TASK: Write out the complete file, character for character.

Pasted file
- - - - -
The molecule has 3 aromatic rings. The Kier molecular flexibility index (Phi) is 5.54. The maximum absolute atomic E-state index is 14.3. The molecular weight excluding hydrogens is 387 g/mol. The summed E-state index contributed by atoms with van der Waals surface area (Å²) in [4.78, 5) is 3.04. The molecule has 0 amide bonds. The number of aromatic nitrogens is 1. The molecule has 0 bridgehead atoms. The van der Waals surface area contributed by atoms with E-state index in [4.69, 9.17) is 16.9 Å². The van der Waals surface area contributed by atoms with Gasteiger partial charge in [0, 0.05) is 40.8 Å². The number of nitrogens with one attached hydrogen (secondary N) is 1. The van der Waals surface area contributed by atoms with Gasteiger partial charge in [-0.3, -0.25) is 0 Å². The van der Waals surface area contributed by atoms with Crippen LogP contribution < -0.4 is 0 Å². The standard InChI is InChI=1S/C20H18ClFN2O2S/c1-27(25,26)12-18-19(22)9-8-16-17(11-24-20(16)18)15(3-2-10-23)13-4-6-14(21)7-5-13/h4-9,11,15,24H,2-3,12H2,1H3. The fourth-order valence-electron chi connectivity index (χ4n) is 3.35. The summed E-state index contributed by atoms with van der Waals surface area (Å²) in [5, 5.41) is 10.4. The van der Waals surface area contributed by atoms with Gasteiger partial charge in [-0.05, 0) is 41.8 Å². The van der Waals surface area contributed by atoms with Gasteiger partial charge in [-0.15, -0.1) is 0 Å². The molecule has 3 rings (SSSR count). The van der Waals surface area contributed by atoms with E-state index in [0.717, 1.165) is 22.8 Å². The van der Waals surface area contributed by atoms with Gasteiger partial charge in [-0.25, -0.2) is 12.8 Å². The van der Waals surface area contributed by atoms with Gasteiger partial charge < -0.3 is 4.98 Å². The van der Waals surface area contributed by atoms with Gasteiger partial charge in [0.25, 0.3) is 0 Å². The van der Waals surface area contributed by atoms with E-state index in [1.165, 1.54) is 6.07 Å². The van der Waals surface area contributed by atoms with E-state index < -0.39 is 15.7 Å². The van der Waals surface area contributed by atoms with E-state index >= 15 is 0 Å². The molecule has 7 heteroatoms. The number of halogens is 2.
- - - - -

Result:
The molecule has 3 aromatic rings. The Kier molecular flexibility index (Phi) is 5.54. The maximum absolute atomic E-state index is 14.3. The molecular weight excluding hydrogens is 387 g/mol. The summed E-state index contributed by atoms with van der Waals surface area (Å²) in [4.78, 5) is 3.04. The molecule has 0 amide bonds. The number of aromatic nitrogens is 1. The molecule has 0 bridgehead atoms. The van der Waals surface area contributed by atoms with E-state index in [4.69, 9.17) is 16.9 Å². The van der Waals surface area contributed by atoms with Gasteiger partial charge in [0, 0.05) is 40.8 Å². The number of nitrogens with one attached hydrogen (secondary N) is 1. The van der Waals surface area contributed by atoms with Gasteiger partial charge in [-0.3, -0.25) is 0 Å². The van der Waals surface area contributed by atoms with Crippen LogP contribution < -0.4 is 0 Å². The standard InChI is InChI=1S/C20H18ClFN2O2S/c1-27(25,26)12-18-19(22)9-8-16-17(11-24-20(16)18)15(3-2-10-23)13-4-6-14(21)7-5-13/h4-9,11,15,24H,2-3,12H2,1H3. The fourth-order valence-electron chi connectivity index (χ4n) is 3.35. The summed E-state index contributed by atoms with van der Waals surface area (Å²) in [5, 5.41) is 10.4. The van der Waals surface area contributed by atoms with Gasteiger partial charge in [-0.05, 0) is 41.8 Å². The van der Waals surface area contributed by atoms with Gasteiger partial charge in [-0.15, -0.1) is 0 Å². The molecule has 3 rings (SSSR count). The van der Waals surface area contributed by atoms with E-state index in [0.717, 1.165) is 22.8 Å². The van der Waals surface area contributed by atoms with Gasteiger partial charge in [-0.25, -0.2) is 12.8 Å². The van der Waals surface area contributed by atoms with Gasteiger partial charge < -0.3 is 4.98 Å². The van der Waals surface area contributed by atoms with Gasteiger partial charge in [0.25, 0.3) is 0 Å². The van der Waals surface area contributed by atoms with E-state index in [1.165, 1.54) is 6.07 Å². The van der Waals surface area contributed by atoms with E-state index < -0.39 is 15.7 Å². The van der Waals surface area contributed by atoms with E-state index >= 15 is 0 Å². The molecule has 7 heteroatoms. The number of halogens is 2.